Hey Ted, the stock O2 sensor when removed will throw an error light on the dash, the Flashtune setting stops that. Power difference would be pretty hard to measure as the bike only uses that narrow-band O2 sensor at very low revs for emission output reasons. No real gains in removing it but if your aftermarket exhaust doesn't have a bung you can remove the sensor error from the bike.

If you install Flashtune and Activetune you need to remove the narrow-band sensor and install the Bosch LSU4.9 wide-band sensor in a bung in the exhaust. It comes with a bung to weld-in but if you are running something like the Vandemon exhaust it has the dual sized bung in there already.
 

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I run the H2R ETV map in my H2 and always turn off the traction control. I feel that's how the bike should have been released for the street version... At least now I'm getting the performance I paid for... If you're scared get a dog. Haha : )
 

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Agree.

The stock maps produce smooth (linear not "slow") and importantly, predictable power delivery and while the default "unrestricted" map will look great on a dyno run it's no use if you have to button off and on the throttle to ride the bike properly.

I'm pretty sure that some of the stock map is there for emission reasons but much of the <30% throttle is a complicated map that will make allowances for cam and flow (intake and exhaust) and opening the throttle more in these areas will make little difference to real power usage but a lot to ridability.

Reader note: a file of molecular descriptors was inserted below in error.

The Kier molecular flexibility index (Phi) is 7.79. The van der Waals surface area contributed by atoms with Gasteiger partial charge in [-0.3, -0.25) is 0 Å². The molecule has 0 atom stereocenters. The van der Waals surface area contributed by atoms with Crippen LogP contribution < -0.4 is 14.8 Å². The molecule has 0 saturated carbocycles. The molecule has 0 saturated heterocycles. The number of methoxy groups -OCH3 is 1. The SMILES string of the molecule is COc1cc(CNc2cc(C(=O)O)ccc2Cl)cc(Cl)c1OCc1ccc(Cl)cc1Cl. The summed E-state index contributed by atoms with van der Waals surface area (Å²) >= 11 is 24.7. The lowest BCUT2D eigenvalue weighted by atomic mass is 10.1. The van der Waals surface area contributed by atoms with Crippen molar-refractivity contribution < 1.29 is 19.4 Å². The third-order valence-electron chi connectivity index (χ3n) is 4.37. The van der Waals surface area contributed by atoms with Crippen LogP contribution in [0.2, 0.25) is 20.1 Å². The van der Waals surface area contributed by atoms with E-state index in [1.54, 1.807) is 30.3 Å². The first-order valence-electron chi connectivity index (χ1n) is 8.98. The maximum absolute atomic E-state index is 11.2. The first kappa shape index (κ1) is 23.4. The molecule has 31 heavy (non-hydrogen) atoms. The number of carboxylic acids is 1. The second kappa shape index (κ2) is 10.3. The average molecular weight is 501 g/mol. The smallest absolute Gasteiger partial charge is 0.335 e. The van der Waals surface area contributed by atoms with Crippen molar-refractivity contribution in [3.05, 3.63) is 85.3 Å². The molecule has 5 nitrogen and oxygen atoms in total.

I think I can assume that Kawasaki have restricted the high rev, high throttle openings on the H2 to protect us from ourselves, the H2R is unrestricted in this area and I wouldn't have a problem opening up the map in any of the >6000rpm and >40% throttle areas.

That should keep part throttle ride able and unleash the beast when you twist the wrist past 1/3rd.



Hey Ted, the stock O2 sensor when removed will throw an error light on the dash, the Flashtune setting stops that. Power difference would be pretty hard to measure as the bike only uses that narrow-band O2 sensor at very low revs for emission output reasons. No real gains in removing it but if your aftermarket exhaust doesn't have a bung you can remove the sensor error from the bike.

If you install Flashtune and Activetune you need to remove the narrow-band sensor and install the Bosch LSU4.9 wide-band sensor in a bung in the exhaust. It comes with a bung to weld-in but if you are running something like the Vandemon exhaust it has the dual sized bung in there already.
Thanks,
Good info. I probably will be keeping the O2 sensor.
I downloaded the FTECU stuff just to familiarize myself with things. I am having a bit of trouble understanding the columns/rows.
The RPM row/column is a no brainer, but what looks like throttle position goes beyond 100%. So that begs the question, is it really throttle position or something else. I don't wear my tin foil hat with antenna at night and I can pick this stuff up. So I have to ask questions, since they don't label the columns and rows.
Anyone have an explanation? Or is there some document I am missing?